Category: DTM Seminar

Spectrograph of 2004 Parkfield CA earthquake -- taken from http://geophysics.eas.gatech.edu/people/zpeng/EQ_Music/#part1_1

Spectrograph of 2004 Parkfield CA earthquake — taken from http://geophysics.eas.gatech.edu/people/zpeng/EQ_Music/#part1_1

Today’s DTM Seminar speaker was Prof. Zhigang Peng from GA Tech‘s Earth and Atmospheric Sciences Dept. He talked about a kind of earthquake (he called “tremors”) that is triggered when the seismic waves from another larger earthquake pass by. The relationship between earthquake duration and strength (as measured by the seismic moment) for these tremor quakes is apparently much different than for normal earthquakes, suggesting they result from different geophysical mechanisms.

The part of the talk that stuck out most for me was when Prof. Peng played the “sound” of an earthquake, generated by speeding up the seismic vibrations from measured earthquakes. This “earthquake music” is available on his website, but I have posted one such recording below. Apparently, different kinds of earthquakes make different sounds, and so these recordings can be used to tease out information about the quakes.

Sound of the 2004 Parkfield CA earthquake

“Triggered Tectonic Tremor and Interaction of Large Earthquakes”

  • July 30th, 2013
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Figure 2 from Cuk & Stewart (2012) showing the range of model outcomes for different impact conditions.

Figure 2 from Cuk & Stewart (2012) showing the range of model outcomes for different impact conditions.

In Friday’s DTM seminar, Sarah Stewart-Mukhopadhyay of Harvard gave a fascinating talk on the origin of the Moon and the effects of large impacts on the Earth’s volatile inventory.

Lots of evidence (geochemical and astronomical) say that the the Moon originated in a large impact between the proto-Earth and a roughly Mars-sized rogue planet (often called Theia). This explanation accounts for many of peculiarities of the Earth-Moon system, EXCEPT that geochemical data says that Earth and Moon probably formed out of the same material. Old models of the Moon’s formation showed that Moon should have formed mostly out of the impactor, Theia, which (like all other solar system planets) was probably compositionally distinct from the Earth. So the Moon SHOULDN’T be Earth’s compositional twin.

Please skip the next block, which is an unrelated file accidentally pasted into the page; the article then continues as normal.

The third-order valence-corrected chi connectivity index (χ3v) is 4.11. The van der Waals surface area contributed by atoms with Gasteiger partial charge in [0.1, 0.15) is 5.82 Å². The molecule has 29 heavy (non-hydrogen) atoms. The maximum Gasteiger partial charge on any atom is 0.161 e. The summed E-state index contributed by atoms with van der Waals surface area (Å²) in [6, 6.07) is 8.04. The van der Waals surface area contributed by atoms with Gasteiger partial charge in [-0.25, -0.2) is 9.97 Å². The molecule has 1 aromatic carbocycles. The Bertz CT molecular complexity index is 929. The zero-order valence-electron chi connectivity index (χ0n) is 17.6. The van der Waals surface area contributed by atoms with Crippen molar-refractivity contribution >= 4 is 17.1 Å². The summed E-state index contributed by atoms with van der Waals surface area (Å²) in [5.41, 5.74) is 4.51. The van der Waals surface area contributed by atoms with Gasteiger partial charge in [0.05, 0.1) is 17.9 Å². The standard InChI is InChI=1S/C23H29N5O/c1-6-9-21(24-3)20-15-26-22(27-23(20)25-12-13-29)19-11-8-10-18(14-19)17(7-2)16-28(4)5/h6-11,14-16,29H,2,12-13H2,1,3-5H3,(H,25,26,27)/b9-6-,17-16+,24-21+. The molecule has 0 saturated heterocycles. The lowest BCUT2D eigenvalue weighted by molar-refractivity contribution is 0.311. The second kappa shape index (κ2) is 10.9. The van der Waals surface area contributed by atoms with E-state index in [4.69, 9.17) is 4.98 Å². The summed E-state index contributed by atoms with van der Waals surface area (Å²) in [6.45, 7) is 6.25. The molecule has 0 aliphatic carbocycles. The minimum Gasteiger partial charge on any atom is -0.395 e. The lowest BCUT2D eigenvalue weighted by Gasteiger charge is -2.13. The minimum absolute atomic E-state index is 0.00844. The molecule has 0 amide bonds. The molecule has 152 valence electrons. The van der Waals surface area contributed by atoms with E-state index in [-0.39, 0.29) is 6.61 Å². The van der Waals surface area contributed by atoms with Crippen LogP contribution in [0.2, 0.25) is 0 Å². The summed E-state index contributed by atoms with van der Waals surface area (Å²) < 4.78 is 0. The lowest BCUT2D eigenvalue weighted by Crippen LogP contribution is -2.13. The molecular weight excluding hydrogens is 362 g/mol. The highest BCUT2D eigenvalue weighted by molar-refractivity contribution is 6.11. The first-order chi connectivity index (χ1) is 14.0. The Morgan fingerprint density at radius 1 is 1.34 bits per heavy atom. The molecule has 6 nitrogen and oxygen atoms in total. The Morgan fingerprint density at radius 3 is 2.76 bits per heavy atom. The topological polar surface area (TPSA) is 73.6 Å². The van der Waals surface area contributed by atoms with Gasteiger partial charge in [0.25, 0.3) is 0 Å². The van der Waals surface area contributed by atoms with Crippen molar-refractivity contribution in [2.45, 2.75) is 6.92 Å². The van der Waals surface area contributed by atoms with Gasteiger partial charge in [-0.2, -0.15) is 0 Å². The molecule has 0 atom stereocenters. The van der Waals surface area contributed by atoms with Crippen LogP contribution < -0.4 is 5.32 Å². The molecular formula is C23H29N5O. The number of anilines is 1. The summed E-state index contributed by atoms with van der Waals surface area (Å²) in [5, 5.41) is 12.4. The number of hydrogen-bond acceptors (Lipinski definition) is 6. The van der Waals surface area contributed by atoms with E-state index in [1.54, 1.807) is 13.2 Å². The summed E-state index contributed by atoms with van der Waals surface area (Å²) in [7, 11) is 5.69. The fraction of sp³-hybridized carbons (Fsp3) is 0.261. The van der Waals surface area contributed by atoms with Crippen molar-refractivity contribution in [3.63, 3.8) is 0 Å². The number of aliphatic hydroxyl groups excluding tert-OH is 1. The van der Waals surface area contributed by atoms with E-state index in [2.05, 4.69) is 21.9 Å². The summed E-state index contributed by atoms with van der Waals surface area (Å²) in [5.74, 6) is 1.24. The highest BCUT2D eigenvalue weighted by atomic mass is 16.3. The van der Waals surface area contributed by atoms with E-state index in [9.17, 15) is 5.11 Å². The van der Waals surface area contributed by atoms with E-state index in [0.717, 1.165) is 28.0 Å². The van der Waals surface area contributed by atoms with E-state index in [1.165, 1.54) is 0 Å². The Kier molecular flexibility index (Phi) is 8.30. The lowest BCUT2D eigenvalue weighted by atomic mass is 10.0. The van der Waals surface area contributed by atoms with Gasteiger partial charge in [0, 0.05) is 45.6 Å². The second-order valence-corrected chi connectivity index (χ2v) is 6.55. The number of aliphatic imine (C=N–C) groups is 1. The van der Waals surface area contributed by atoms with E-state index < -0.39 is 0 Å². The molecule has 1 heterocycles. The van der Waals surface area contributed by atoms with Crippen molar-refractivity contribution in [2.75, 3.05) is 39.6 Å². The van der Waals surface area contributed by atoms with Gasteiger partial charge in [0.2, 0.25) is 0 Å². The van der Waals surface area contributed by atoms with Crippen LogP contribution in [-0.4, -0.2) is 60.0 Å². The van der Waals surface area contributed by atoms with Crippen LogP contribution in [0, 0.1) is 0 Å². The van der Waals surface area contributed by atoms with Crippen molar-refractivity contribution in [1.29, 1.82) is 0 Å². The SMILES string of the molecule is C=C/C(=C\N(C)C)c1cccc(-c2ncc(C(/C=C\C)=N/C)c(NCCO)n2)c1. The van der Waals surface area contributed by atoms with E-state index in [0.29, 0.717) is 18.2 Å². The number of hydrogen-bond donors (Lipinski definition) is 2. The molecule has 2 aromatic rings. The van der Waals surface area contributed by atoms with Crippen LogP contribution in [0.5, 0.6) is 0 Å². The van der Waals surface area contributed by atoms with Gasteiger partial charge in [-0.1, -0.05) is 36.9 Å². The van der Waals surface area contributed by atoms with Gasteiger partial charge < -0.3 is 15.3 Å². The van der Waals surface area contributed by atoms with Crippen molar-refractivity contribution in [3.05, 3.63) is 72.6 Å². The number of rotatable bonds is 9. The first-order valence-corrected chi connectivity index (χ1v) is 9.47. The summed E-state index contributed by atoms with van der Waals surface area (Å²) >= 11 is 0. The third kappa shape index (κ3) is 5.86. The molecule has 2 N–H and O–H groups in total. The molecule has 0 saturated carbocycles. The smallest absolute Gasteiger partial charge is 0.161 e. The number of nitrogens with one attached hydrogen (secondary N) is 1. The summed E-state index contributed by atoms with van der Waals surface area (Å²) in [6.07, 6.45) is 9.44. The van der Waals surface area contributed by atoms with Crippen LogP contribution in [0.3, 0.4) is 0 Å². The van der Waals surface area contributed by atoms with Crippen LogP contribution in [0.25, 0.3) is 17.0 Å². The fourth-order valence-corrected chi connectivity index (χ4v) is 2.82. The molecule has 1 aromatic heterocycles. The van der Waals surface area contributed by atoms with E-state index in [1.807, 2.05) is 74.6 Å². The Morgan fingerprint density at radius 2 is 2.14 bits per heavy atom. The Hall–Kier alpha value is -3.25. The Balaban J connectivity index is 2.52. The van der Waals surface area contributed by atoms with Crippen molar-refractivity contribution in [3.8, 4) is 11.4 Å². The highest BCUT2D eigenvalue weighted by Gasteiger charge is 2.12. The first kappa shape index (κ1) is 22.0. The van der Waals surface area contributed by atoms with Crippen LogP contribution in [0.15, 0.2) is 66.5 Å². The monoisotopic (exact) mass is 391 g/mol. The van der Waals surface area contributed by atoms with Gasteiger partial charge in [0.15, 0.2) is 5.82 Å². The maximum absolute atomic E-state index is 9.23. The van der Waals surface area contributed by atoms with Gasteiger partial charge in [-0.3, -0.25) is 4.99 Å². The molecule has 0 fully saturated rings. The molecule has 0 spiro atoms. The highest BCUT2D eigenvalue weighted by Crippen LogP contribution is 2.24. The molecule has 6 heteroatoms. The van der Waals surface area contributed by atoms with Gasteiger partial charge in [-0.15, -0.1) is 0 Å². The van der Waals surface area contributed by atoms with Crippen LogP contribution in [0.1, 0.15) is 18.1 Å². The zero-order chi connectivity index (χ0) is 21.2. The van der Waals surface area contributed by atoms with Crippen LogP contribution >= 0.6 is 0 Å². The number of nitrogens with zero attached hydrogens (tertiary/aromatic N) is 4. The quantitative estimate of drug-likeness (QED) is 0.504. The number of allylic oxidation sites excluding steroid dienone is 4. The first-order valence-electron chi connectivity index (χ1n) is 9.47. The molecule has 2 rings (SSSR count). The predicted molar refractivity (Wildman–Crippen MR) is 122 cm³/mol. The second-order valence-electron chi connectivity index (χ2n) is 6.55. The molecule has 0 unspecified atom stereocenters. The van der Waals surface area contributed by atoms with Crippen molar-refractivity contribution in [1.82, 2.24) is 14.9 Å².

Instead, Stewart and Cuk suggested that the pre-impact Earth was spinning much faster than previously assumed, with a day that lasted about 2 hours, and so enough material from the proto-Earth could have been launched by the impact to make the Moon mostly out of the proto-Earth. Once the Moon formed, Stewart and Cuk suggested it could interact gravitationally with the Earth and the Sun to reduce the Earth-Moon angular momentum and bring it into line with what we see today, removing the one big objection to their fast-spinning proto-Earth idea.

In the last part of her talk, Stewart discussed what such large impacts might do to the gases trapped inside the young Earth. Contrary to popular thought, she suggested that these large impacts actually might NOT melt most of the Earth’s outermost layers, and so the Earth could retain in its interior much of the nebular gas that it was born with.

This idea could help explain geochemical data that suggest gas trapped in different parts of the Earth’s interior currently have different isotopic compositions and would mean that the Earth retains geochemical scars from its adolescence once thought completely erased by the violence of the early solar system.

“New Ideas about the Origin of the Earth and Moon”

  • July 27th, 2013
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